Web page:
A job fair at the E.A. Rawlinson Centre on Friday showed that there are at least 13 employers seeking workers in the Prince Albert area –- most willing to train.
“It’s always been a struggle in Prince Albert. It doesn’t matter where you’re working,” Value Village employee Darlene Thompson said of the difficulty filling job vacancies.
“So, you want to grab the ones that you can and train them, which is why we’re about training our staff, because we want to see the ones who are willing to put the time in to educate themselves and to grow.”
Value Village has the best training program Thompson said that she’s ever seen, with plenty of room for moving up to management positions.
The Canadian Armed Forces has a similar mentality when it comes to training employees, Master Corporal Dean Tuba said.
Qualifiers are fairly simple, with most people 16 years of age and older, with a completed Grade 10 and Canadian Citizenship, accepted.
“We find places to train you wherever we can,” Tuba said.
Prince Albert’s army reserves unit meets once per week at the local armories, plus the odd weekend and the opportunity to go full-time during the summer.
“Everybody’s different,” Tuba said.
“There are some people that get in just to fire the weapons, there are other people that get in because they have a need to serve communities. Some people get in just because it helps pay for university.”
The RCMP is equally keen on accepting recruits, and were also represented at Friday’s job fair.
“It’s slow,” Cst. Lee Bitternose said of the search for officers.
“Not just here, but all over. There are so many jobs out here, the Saskatchewan economy is going so well, that not everyone wants to be a police officer anymore.
“We’re looking for anybody … (who has) good values, want to serve their community and make a difference.”
While employers willing to train from the ground up find it difficult finding employees, those who require skilled employees are finding it even harder.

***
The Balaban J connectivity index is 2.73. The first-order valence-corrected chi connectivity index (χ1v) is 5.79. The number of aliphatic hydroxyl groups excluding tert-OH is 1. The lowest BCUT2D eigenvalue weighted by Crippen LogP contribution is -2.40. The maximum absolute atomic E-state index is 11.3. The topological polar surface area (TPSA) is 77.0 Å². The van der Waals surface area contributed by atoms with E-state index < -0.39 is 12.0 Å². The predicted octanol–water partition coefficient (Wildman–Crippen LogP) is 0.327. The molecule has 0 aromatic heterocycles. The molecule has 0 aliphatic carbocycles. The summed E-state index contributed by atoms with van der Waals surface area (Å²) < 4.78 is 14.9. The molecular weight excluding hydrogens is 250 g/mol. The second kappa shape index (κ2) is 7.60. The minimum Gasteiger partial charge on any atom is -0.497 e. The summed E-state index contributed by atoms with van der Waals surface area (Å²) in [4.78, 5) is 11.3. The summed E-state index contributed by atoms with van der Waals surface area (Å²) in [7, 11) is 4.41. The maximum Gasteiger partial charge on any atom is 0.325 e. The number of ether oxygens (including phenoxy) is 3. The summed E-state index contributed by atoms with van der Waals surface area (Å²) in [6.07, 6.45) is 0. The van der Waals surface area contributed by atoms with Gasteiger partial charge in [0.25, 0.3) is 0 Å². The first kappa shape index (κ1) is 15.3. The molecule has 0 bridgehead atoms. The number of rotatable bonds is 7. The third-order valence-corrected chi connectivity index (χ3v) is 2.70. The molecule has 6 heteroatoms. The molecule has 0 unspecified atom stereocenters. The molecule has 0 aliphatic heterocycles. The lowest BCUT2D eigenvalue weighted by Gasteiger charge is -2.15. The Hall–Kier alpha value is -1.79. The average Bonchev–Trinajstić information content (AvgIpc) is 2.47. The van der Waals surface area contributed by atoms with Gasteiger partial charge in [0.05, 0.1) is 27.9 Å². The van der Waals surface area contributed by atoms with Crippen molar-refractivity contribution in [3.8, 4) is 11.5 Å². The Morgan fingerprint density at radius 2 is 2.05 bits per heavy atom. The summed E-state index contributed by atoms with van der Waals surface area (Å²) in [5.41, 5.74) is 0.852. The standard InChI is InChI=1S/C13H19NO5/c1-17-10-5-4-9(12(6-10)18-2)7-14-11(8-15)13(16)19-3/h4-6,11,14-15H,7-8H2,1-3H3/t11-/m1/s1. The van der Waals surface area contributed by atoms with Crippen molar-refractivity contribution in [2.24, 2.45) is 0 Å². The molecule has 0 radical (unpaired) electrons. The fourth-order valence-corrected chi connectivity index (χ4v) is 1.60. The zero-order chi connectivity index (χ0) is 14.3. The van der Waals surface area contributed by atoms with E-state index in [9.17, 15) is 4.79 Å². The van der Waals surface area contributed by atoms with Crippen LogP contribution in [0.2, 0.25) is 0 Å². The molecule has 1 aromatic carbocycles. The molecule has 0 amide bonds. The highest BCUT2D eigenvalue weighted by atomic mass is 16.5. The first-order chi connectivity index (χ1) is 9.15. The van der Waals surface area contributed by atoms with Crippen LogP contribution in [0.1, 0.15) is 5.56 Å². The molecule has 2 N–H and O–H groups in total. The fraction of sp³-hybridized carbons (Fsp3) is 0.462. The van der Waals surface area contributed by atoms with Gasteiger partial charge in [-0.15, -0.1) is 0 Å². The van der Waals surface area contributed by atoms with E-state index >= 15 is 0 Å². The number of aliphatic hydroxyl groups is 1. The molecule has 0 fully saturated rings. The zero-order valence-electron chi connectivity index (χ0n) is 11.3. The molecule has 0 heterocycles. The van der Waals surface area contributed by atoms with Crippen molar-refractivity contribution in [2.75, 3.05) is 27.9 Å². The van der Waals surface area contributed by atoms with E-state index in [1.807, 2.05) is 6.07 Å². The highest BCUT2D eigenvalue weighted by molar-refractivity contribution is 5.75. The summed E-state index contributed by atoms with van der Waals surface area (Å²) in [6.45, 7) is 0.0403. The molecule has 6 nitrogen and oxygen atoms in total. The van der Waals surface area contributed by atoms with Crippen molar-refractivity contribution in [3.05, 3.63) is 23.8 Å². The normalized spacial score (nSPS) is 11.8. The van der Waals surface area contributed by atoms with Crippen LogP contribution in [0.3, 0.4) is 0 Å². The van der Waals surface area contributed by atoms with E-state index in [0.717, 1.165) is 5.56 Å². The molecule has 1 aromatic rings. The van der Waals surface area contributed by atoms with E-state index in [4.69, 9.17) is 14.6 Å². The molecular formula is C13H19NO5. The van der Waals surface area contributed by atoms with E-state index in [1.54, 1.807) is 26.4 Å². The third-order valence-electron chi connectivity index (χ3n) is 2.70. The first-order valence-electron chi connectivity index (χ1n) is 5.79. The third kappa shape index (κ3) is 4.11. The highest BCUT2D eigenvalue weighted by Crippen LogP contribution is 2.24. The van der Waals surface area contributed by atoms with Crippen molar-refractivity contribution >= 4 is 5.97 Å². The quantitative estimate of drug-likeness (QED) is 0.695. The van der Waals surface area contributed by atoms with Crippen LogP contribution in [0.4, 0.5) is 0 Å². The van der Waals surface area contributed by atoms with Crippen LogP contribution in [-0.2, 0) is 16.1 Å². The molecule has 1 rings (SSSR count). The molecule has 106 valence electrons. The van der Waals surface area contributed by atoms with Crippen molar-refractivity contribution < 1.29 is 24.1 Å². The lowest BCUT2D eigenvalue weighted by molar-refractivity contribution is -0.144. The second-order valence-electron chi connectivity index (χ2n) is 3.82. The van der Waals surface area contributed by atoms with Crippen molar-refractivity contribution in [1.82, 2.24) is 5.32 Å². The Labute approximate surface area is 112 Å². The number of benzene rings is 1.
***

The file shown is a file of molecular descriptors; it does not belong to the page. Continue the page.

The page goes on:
It’s always been a struggle in Prince Albert. It doesn’t matter where you’re working ... So, you want to grab the ones that you can and train them, which is why we’re about training our staff, because we want to see the ones who are willing to put the time in to educate themselves and to grow. - Darlene Thompson, Value Village recruiter
Emma Lake-based Sunset Bay Resort owner Lawrence Minshull has found it most difficult finding employees during the off-season. This challenge is compounded by the resort’s rural location, about a half-hour north of Prince Albert.
“What we’re trying to change is the mindset of where you work and the benefits of where you work,” he said, noting the proximity of nature, snowmobile trails and a calm, relaxing atmosphere.
Skilled employees are difficult to find in the hospitality industry, he said, in that it’s all the little things that matter.
“How many times have you been at a table, and there are ladies with you, and the waiter or waitress comes up and says, ‘well, guys, how is everything going?’” he asked. “It’s ma’am, or sir … It’s details … I want to be served properly.”
The hope now is to find someone willing to stick around for a long time, he said, something Northviews Construction administrator Ken Pasayan has also found difficulty with.
“We do find workers who are a viable, in terms of their age bracket and skill, however the concern that we have is retention,” Pasayan said.
“They come here, work for us for a week or to or a month, and then suddenly they go to some other places, and they’re not there anymore.”
Training someone to have them leave immediately isn’t effective, he said, with attitude the other biggest quality of an employee.
“It’s attitude that really counts and the willingness to learn, and improve, and move up the career ladder,” he said.
Saskjobs.ca currently has 330 job vacancies listed on its website for Prince Albert as of Friday evening.